And so far my combination of CDs and cloud have worked for the few times I’ve needed to find an old version, or was out of town and needed something I would have sworn I’d moved to my laptop. But you give me the chills. Lose the wretched story I’d sweated over for months! Every version of it? Make me think I’ll remain a luddite an not sync all my toys.

    • TRX

      G. Harry Stine was one of the “early adopters” who moved from typewriters to personal computers with text editors. Early on, these being the days when a floppy disk was high tech (no tape! yay!) he had some kind of glitch that ate a couple of months worth of work on his current book.

      After that he put every chapter on a separate floppy disk and saved his working file every paragraph or so. There’s no kill like an overkill.

      I knew him casually via e-mail; we shared an interest in old muscle cars. I got a call from a mutual acquaintance one day to let me know that Harry’s wife had found him dead in front of his computer… and that the dialog box on his monitor said his file had been successfully saved to drive B:.

      Good work habits will work for you all your life. And maybe slightly beyond.

  10. I want to thank everyone for their comments. I will try to get back later today to comment individually but let me see if I can handle most of it here. When it comes to my files, I am more than a bit anal about making sure I have multiple backups in different formats. What baffled me about the two or three files the other day was that it was only those files — of course, it was also the files I was working on at the moment, hence the frustration.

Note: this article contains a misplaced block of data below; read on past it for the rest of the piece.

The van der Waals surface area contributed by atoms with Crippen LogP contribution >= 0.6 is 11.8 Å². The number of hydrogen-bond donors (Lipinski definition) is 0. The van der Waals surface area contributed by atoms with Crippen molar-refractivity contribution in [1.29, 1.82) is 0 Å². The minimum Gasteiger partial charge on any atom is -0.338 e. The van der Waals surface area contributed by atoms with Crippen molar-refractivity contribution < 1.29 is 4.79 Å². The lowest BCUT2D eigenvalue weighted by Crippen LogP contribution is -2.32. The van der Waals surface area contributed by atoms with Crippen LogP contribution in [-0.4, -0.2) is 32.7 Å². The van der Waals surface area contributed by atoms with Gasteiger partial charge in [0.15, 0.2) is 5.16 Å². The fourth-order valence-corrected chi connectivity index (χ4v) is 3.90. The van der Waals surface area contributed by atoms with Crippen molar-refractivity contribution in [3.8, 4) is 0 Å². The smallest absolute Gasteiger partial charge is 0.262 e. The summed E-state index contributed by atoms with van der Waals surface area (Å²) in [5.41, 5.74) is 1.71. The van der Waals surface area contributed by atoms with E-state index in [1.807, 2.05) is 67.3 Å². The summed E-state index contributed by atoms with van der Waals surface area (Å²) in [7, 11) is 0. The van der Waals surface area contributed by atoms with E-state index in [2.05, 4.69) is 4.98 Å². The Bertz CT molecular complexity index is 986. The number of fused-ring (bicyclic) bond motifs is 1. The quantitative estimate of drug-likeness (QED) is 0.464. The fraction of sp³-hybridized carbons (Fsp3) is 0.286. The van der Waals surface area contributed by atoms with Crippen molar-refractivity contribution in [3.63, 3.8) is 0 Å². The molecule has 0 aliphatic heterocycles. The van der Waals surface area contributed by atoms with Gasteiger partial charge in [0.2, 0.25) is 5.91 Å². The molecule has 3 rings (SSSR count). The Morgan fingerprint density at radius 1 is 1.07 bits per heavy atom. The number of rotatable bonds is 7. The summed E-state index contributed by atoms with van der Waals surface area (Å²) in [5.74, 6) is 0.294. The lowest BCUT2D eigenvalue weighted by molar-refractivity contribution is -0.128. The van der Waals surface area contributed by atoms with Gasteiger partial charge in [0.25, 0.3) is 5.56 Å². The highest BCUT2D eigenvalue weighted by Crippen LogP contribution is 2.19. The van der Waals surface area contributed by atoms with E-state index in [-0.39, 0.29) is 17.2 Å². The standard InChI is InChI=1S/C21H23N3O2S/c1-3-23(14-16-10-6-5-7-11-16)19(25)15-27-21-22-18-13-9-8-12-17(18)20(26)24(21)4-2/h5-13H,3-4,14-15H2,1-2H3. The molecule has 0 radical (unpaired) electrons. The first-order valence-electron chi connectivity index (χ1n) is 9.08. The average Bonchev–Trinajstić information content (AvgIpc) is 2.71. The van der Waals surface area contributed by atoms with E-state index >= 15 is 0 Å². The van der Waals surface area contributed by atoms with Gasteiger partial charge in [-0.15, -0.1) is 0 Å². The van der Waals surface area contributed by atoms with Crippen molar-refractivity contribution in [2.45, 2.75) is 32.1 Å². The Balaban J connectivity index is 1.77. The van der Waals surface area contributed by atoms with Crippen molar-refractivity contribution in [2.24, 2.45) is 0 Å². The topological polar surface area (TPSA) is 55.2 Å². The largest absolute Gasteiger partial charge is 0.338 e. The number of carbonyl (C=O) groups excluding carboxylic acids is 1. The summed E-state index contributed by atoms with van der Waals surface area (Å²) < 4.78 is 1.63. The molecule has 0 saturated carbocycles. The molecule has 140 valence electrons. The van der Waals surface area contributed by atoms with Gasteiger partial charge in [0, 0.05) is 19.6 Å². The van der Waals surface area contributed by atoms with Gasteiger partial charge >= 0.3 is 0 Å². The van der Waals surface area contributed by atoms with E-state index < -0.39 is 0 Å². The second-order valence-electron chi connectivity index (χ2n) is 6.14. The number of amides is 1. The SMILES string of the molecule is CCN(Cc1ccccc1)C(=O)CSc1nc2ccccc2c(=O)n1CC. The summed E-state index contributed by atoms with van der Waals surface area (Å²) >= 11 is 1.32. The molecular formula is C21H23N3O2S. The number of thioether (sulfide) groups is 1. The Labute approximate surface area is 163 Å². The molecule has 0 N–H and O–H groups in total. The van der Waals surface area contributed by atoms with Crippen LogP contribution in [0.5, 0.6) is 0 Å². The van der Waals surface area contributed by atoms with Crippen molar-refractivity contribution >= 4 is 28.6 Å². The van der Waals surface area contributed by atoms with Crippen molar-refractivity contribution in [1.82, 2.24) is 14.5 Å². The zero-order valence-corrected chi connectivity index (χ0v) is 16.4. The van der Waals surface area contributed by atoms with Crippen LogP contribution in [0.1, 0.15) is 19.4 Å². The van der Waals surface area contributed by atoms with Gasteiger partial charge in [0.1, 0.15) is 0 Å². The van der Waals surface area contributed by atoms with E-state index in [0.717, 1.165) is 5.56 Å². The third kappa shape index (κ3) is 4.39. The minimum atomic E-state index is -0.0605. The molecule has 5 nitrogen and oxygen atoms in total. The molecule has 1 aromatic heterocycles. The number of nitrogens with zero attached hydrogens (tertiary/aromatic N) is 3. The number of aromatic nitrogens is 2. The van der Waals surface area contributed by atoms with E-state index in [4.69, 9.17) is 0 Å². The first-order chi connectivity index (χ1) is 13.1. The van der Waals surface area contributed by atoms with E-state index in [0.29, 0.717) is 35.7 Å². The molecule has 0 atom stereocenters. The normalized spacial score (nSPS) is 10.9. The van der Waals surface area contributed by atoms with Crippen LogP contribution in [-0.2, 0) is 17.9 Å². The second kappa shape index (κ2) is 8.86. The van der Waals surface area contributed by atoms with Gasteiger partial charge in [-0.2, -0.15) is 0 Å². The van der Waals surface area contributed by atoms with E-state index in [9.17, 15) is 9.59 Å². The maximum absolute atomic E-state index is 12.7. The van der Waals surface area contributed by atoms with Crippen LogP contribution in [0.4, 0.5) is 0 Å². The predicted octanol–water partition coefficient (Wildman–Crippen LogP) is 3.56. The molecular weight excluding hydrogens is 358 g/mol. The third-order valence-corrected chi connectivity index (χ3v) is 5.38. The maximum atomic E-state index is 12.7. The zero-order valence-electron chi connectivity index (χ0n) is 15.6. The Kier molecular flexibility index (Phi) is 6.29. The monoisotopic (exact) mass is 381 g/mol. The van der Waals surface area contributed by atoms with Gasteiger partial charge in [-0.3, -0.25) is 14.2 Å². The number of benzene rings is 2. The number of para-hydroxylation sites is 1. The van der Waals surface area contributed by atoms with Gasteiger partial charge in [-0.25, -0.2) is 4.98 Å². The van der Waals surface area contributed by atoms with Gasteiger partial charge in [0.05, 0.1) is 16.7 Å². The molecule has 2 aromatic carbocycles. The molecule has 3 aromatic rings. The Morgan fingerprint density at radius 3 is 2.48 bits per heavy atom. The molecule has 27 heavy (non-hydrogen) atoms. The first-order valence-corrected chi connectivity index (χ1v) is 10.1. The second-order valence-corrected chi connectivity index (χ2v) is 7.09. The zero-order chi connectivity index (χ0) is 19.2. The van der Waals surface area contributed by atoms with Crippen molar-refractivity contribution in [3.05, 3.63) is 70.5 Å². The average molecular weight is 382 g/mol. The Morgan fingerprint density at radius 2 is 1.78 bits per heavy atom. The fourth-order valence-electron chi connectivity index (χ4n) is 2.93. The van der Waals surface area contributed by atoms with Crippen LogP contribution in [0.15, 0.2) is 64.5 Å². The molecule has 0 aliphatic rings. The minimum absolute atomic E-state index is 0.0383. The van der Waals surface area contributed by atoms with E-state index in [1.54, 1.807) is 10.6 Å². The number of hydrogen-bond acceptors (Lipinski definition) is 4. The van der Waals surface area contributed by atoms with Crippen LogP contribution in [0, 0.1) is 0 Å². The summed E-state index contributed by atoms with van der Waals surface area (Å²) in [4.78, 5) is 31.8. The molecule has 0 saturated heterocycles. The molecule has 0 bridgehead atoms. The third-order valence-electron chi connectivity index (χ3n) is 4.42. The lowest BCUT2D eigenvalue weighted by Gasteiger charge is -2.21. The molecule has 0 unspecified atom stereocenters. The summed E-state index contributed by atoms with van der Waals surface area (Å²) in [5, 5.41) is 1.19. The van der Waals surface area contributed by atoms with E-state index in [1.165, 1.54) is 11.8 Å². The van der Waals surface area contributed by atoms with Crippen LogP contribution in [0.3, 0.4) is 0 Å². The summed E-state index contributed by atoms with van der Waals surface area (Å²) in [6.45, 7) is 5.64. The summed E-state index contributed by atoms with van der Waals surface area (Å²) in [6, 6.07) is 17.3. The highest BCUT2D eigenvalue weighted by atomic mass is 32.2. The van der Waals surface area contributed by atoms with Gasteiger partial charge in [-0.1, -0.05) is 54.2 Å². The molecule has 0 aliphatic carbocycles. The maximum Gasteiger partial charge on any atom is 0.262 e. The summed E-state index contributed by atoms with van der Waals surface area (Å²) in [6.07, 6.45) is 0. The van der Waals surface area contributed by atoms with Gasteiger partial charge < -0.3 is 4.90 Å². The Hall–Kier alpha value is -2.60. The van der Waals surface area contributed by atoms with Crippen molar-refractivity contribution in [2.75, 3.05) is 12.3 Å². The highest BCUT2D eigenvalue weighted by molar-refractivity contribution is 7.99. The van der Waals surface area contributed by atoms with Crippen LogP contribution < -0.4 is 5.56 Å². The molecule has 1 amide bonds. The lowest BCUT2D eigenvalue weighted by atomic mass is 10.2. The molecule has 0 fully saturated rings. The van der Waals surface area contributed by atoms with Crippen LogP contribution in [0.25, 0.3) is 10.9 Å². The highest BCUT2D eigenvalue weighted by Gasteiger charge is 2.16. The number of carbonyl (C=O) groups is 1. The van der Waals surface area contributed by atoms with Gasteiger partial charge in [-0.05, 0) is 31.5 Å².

My usual procedure is to do daily copies to thumbdrive and external hd, as well as cloud, for working files. Yes, I sometimes forget but not often. I certainly won’t forget for some time after being bitten in the butt again because I thought “nothing will happen if I skip it this one time.” Once a week, I do a true backup of everything. One external HD is devoted to that and another external HD, as well as several thumbdrives, as the daily “save as” destinations. I do it that way because I have been burned by backups, including system backups, that didn’t work later for any variety of reasons. Yes, the programs for it are better now than they used to be but once burned, thrice more cautious.

    Of course, this post also bit me in the butt by giving me an idea for a new book — something I really do NOT need to be thinking about right now. So, I am telling that idea to go back to sleep for a bit and let me finish what’s on my plate right now. As for the rest, I’ll be back later to comment. Thanks again for all your great comments and recommendations.

  11. Angus Trim

    If you want to know how to get rid of the bodies in your mysteries, watch and read the news.

    A fella in British Columbia got busted eventually, when some property belonging to a missing hooker, a gal that had been missing for years, was found in his pigpen. He’d been using his pigpen to get rid of the evidence for years.

    So, that’s appeared in the piece I’m working on now……

  12. jon spencer

    I know that shrapnel is a commonly used term but there is a but.
    Shrapnel is not from a pistol round being fired, it is from a artillery round specifically made with a bursting charge.
    One of the proper names for what wounded the woman are bullet fragments.